Virtual reality headsets are one of the hottest selling retail items of the new year, and for good reason. Consumers want to take advantage of all the fun VR games that have recently arrived on the market. But there’s much more to virtual reality (VR) than fun and games. In fact, most consumers have never even thought about three other ways that VR, and virtual reality headsets, have changed the entire technology landscape.
When video conferencing became commonplace just over two decades ago, the entire business community was transformed. No longer did executives and workers have to meet in person to have an effective exchange of ideas. The giant video screen was just one step closer to an actual, in-person meeting.
Nowadays, the new VR trend in all levels of business has the potential to be even more transformative. Equipped with virtual reality headsets, business owners and employees can take part in something very close to an actual meeting. Better than old-fashioned video conferencing by several orders of magnitude, VR conferencing could, some experts believe, replace the “business trip” of yesteryear.
VR has already ramped up the power of employee training programs. For example, jobs that carry a high level of danger, like mining and construction tasks, are 100 percent safe when VR headsets are used to train new workers. This use of VR has taken hold in architecture, engineering and construction but still has a long way to go. Within the next five years, VR training systems for new workers, especially on dangerous jobs, will become commonplace.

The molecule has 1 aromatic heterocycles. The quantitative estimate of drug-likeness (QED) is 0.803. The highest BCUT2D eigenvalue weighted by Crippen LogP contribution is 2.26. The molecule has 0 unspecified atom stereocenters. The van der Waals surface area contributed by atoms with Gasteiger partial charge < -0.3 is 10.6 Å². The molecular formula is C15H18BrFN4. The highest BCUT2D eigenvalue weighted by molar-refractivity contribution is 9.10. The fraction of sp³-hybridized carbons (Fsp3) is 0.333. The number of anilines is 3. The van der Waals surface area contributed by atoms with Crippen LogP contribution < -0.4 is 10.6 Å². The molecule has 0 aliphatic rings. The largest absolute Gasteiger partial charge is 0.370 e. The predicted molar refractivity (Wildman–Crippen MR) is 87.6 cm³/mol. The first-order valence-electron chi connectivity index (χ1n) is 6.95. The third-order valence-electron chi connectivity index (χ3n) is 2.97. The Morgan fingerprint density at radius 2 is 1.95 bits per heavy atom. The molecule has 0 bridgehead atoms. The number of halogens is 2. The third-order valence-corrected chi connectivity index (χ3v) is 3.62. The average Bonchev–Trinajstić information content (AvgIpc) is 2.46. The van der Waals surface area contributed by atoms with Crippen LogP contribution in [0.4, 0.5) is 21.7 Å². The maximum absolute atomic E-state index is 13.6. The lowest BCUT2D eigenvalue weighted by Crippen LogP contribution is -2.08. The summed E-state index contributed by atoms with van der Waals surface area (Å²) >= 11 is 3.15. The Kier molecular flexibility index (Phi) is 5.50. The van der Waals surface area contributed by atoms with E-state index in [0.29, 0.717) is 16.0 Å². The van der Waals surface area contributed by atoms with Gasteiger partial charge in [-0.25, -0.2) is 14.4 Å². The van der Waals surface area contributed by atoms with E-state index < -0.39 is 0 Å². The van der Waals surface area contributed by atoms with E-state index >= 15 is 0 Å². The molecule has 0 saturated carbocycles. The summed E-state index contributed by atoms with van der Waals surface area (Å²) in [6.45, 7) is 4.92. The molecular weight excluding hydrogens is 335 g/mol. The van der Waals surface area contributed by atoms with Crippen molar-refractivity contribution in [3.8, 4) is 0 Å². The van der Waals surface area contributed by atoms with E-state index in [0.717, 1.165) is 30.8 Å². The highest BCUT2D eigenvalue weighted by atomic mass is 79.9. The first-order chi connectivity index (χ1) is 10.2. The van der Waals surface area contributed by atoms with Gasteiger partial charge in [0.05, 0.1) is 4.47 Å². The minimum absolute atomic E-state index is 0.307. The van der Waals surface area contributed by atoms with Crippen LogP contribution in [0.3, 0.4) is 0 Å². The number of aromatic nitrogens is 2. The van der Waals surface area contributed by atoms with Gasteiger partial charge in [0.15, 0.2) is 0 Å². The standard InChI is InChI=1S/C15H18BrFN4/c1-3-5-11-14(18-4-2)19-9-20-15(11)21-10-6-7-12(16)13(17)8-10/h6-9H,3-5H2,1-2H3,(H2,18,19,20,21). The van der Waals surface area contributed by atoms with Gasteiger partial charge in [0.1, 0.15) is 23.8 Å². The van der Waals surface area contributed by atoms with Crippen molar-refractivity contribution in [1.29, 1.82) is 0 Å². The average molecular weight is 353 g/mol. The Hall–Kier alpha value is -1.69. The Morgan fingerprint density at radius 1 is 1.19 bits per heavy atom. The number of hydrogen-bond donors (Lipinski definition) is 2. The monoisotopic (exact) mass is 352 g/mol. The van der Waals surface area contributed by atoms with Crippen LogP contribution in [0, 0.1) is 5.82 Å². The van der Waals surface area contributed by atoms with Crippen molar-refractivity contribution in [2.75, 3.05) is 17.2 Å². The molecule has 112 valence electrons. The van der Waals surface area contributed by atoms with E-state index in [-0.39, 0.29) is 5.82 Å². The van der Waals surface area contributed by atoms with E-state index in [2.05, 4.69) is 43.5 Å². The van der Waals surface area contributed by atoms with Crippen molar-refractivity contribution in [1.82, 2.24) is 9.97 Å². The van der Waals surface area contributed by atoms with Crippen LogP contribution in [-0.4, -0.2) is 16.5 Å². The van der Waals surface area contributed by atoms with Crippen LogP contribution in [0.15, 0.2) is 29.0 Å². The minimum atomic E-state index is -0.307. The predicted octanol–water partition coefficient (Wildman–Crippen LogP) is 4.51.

Even when no danger is involved, and when there’s no training going on, virtual reality headsets allow for an incredible level of convenience. Construction designers can use VR to interact with co-workers across a continent as they plan a new building or handle a job-site problem that has arisen. Because VR lets anyone be “virtually” anywhere, the convenience factor is one of the biggest selling points of this new, far-reaching technology.
VR technology could be the biggest retail story of the decade.